Charming mosaic picture in the window of Olive Stack’s Gallery
Photos taken at Opening Night, Listowel Writers’ Week 2018
Niall MacMonagle was here to work, but not tonight. Also working were Máire Logue, Maria McGrath, Maria Leahy, Noel Twomey and Louise Lyons. Eddie Moylan came to support his daughter, Catherine who introduced proceedings on the night and Robert Pierce and the Walshes of Aspire Technology were there to present their prizes. The rest were heading to the Listowel Arms for a night out, one of the highlights of the Listowel season.
I spotted this story and photos on Listowel Emmetts’ website
Emmets U16’s choose the bog over the beach 😀
Fair play to our U16 team and mentors who spent this evening in the bog with Seamus Stack. It was all for a great cause too as the turf will be sold to raise much needed funds for The Nano Nagle School here in Listowel.
Listowel Lady doing well
This is the account in this week’s Kerryman of Elizabeth Stack of Listowel and her new job.
This is what it says in The Irish Echo;
The Irish American Heritage Museum has a new director.
Elizabeth Stack has taken the helm and has plans to extend the reach of the museum beyond its physical location in New York’s state capital, Albany.
“I have lots of plans for the museum and am excited to settle in to the capital region,” said Stack, who previously worked at the Institute of Irish Studies at Fordham University.
“I am looking forward to meeting the wider community,” said Stack who indicated her intent to extend the museum’s activities beyond its home city.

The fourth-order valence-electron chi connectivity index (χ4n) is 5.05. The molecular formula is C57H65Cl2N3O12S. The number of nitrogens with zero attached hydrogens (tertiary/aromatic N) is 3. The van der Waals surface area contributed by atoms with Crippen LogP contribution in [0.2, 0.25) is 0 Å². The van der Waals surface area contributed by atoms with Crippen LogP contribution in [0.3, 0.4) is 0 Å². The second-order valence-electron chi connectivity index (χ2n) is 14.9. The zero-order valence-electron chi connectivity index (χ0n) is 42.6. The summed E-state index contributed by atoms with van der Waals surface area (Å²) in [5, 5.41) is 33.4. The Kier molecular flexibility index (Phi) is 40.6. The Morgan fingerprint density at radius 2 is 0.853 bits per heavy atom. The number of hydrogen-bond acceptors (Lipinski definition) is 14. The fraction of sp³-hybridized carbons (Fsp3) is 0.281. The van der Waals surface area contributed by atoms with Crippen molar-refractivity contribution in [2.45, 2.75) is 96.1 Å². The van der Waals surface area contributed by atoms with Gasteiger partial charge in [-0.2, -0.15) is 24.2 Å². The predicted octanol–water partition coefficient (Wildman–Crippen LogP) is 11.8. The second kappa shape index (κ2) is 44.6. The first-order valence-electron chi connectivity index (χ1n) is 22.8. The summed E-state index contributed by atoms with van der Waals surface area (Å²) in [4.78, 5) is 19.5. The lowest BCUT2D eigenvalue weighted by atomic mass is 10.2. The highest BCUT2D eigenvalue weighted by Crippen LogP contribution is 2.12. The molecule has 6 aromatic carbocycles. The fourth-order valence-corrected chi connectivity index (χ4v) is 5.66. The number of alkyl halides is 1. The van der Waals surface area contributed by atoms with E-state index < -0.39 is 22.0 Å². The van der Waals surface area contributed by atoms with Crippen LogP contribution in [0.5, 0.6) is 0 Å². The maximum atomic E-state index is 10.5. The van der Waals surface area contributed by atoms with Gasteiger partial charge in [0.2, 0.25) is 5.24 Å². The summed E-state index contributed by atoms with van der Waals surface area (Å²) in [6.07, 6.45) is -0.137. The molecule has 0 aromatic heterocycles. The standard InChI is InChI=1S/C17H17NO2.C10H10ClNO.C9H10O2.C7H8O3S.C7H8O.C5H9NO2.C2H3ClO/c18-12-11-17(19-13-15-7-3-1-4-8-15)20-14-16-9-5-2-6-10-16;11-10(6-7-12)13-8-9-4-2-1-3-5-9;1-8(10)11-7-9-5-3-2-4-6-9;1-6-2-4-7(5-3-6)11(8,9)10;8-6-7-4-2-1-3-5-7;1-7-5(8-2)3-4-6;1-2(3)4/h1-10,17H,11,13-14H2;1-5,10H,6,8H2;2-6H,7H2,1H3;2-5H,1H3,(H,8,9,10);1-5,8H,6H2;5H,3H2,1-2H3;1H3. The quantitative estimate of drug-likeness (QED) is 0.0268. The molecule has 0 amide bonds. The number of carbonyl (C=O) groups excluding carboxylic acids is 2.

The museum describes its educational mission as “To preserve and tell the story of the contributions of the Irish people and their culture in America, inspiring individuals to examine the importance of their own heritage as part of the American cultural mosaic.”
The museum was first organized in 1986 by the New York State American-Irish Legislators Society and was initially financed by the State Natural Heritage Trust, the State Council on the Arts, and private donations.
Initially, and after it opened in June, 1990, the museum was located on the grounds of the Irish Culture and Sports Center in East Durham, in New York’s Catskills region.
In 1992, the museum was permanently chartered by the Board of Regents of the State of New York as a 501(c)(3) non-profit organization.
The museum was relocated to downtown Albany in 2012. The 3,250 square foot space opened on January 17, 2012 and includes the Paul O’Dwyer Library and the Ancient Order of Hibernians’ archives.
Exhibits at the museum have included: “Irish in the Civil War,” which looked at Irish Americans in the American Civil War; “The Irish and the Erie Canal,” which highlighted the contributions of the Irish in all phases of the Erie Canal construction, and “Dublin: Then and Now,” which included photographs of the streets of Dublin in the late 1950s and early 1960s.
States the museum on its website: “Our museum….provides year-round access to our exhibits, our Paul O’Dwyer Library, lectures, presentations, film screenings, book signings and other special programs and events.
“The Museum was an integral force in providing instruction in New York State’s public schools about the Irish Famine of 1845-1853. Further, we are the first Museum of its kind here in America to have exhibited at the National Library in Dublin.”
The museum is located at 370 Broadway in Albany.
Remembered with Love
Sunday, June 10, would have been Fr. Pat Moore’s birthday. In this age of social media, people find solace in posting messages on a dead loved ones’ page. I visited Fr. Pat’s page on his birthday and it was lovely to see the old pictures of his smiling brave presence among us.
Ní imithe uainn atá sé, ach imithe romhainn.